Since time immemorial, the Liidlii Kue Dene have gathered at Ehdaa, at the confluence of the Mackenzie and Liard rivers at Fort Simpson, Northwest Territories, to hold ceremonies and to share knowledge. An important meeting place during the fur trade era, it also was the site of the signing of Treaty 11 in 1921. In 2002, Ehdaa was designated a National Historic Site. Parks Canada worked with Liidlii Kue First Nation to achieve the designation. Chief Gerald Antoine spoke with Canada’s History about the importance of including Indigenous perspectives during the designation process.
What does Ehdaa mean to your community?
It’s a very special gathering place historically and culturally. This location was a place where people would gather to hold special cultural events. It’s very important to us — it continues to be used for graduations, for spring gatherings, and for various events and feasts.
Why is it so important to include Indigenous perspectives when designating historic sites?
I’m going to use an analogy of a marriage: You have two people that come from totally different backgrounds and have two perspectives. If the other person doesn’t engage their partner, or talk to them, or take into account the other person’s feelings, how would that relationship be? History shows that’s what happened [between Indigenous peoples and the Crown]. It’s now an important time to have our voices included. The designation of Ehdaa National Historic Site, along with the one hundredth anniversary of the signing of Treaty 11, in 2021, presents your community with new opportunities to share your stories with the rest of Canada.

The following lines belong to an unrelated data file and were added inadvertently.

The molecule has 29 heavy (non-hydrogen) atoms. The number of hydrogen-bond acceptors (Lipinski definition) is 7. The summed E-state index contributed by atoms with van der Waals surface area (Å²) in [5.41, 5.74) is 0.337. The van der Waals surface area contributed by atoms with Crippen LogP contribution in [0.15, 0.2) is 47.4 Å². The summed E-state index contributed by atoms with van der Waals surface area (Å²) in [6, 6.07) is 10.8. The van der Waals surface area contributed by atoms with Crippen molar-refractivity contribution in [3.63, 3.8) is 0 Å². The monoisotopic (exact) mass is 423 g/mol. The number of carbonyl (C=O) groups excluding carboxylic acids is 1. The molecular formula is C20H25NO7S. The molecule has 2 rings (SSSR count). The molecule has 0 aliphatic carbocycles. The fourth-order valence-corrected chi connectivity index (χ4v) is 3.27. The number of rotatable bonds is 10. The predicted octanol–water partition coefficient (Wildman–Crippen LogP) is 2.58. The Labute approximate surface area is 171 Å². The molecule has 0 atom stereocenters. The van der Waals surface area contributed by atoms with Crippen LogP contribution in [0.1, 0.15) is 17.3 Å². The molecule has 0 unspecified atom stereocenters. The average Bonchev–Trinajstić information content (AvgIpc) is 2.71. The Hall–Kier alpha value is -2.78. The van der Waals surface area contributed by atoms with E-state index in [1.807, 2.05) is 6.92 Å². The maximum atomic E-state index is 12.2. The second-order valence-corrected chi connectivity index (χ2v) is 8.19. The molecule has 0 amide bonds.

How important is this?
The way that we are moving forward is very special, in that we’re taking the lead in sharing our way of life. This is really a special opportunity for all of us to get together … in peace and friendship. Parks Canada has a unique role to play in terms of the land, because as Indigenous people we have a special relationship with the land, and so we have something in common. Parks Canada serves as a doorway. It’s an opportunity to really strengthen the real spirit and intent of the Treaty relationship, to really make it right — to be able to move forward in the way that our Elders have been talking about.
What advice do you have for people who want to learn more about Indigenous perspectives on the past?
The advice for people is to let them know that they are welcome to visit our community. We have a very unique place. We can share with them something to connect with that they could take back home, so that we can all be really thankful that we have a special relationship here on Earth.
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